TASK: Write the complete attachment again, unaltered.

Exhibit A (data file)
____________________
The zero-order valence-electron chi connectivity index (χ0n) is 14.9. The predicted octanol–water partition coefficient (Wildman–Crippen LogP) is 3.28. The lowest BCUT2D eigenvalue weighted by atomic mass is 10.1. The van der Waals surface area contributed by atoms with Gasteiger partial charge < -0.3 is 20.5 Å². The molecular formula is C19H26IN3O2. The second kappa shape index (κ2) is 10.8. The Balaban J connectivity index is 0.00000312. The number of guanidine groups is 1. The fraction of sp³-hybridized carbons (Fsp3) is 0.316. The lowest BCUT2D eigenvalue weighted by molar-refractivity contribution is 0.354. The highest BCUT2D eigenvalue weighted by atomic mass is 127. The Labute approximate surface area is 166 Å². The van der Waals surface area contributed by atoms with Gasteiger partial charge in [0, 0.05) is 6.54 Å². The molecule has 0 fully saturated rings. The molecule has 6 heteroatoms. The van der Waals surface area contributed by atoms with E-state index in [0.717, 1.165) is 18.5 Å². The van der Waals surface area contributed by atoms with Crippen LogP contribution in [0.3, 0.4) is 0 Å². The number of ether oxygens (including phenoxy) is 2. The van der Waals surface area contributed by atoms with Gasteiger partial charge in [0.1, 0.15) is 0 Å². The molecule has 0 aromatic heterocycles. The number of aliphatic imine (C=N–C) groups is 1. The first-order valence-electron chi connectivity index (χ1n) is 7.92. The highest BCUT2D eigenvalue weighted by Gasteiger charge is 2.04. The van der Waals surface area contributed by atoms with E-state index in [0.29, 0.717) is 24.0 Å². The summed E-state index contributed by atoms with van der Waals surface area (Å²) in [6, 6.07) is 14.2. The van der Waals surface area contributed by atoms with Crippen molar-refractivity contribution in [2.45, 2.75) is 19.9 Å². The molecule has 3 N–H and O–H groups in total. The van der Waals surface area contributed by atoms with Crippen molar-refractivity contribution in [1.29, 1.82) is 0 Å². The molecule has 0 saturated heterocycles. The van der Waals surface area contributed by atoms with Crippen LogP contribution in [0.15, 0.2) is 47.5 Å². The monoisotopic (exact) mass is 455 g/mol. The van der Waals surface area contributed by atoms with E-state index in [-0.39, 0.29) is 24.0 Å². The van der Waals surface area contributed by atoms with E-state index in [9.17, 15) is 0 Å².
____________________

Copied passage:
The zero-order valence-electron chi connectivity index (χ0n) is 14.9. The predicted octanol–water partition coefficient (Wildman–Crippen LogP) is 3.28. The lowest BCUT2D eigenvalue weighted by atomic mass is 10.1. The van der Waals surface area contributed by atoms with Gasteiger partial charge < -0.3 is 20.5 Å². The molecular formula is C19H26IN3O2. The second kappa shape index (κ2) is 10.8. The Balaban J connectivity index is 0.00000312. The number of guanidine groups is 1. The fraction of sp³-hybridized carbons (Fsp3) is 0.316. The lowest BCUT2D eigenvalue weighted by molar-refractivity contribution is 0.354. The highest BCUT2D eigenvalue weighted by atomic mass is 127. The Labute approximate surface area is 166 Å². The van der Waals surface area contributed by atoms with Gasteiger partial charge in [0, 0.05) is 6.54 Å². The molecule has 0 fully saturated rings. The molecule has 6 heteroatoms. The van der Waals surface area contributed by atoms with E-state index in [0.717, 1.165) is 18.5 Å². The van der Waals surface area contributed by atoms with Crippen LogP contribution in [0.3, 0.4) is 0 Å². The number of ether oxygens (including phenoxy) is 2. The van der Waals surface area contributed by atoms with Gasteiger partial charge in [0.1, 0.15) is 0 Å². The molecule has 0 aromatic heterocycles. The number of aliphatic imine (C=N–C) groups is 1. The first-order valence-electron chi connectivity index (χ1n) is 7.92. The highest BCUT2D eigenvalue weighted by Gasteiger charge is 2.04. The van der Waals surface area contributed by atoms with E-state index in [0.29, 0.717) is 24.0 Å². The summed E-state index contributed by atoms with van der Waals surface area (Å²) in [6, 6.07) is 14.2. The van der Waals surface area contributed by atoms with Crippen molar-refractivity contribution in [2.45, 2.75) is 19.9 Å². The molecule has 3 N–H and O–H groups in total. The van der Waals surface area contributed by atoms with Crippen molar-refractivity contribution in [1.29, 1.82) is 0 Å². The molecule has 0 saturated heterocycles. The van der Waals surface area contributed by atoms with Crippen LogP contribution in [0.15, 0.2) is 47.5 Å². The monoisotopic (exact) mass is 455 g/mol. The van der Waals surface area contributed by atoms with E-state index in [-0.39, 0.29) is 24.0 Å². The van der Waals surface area contributed by atoms with E-state index in [9.17, 15) is 0 Å².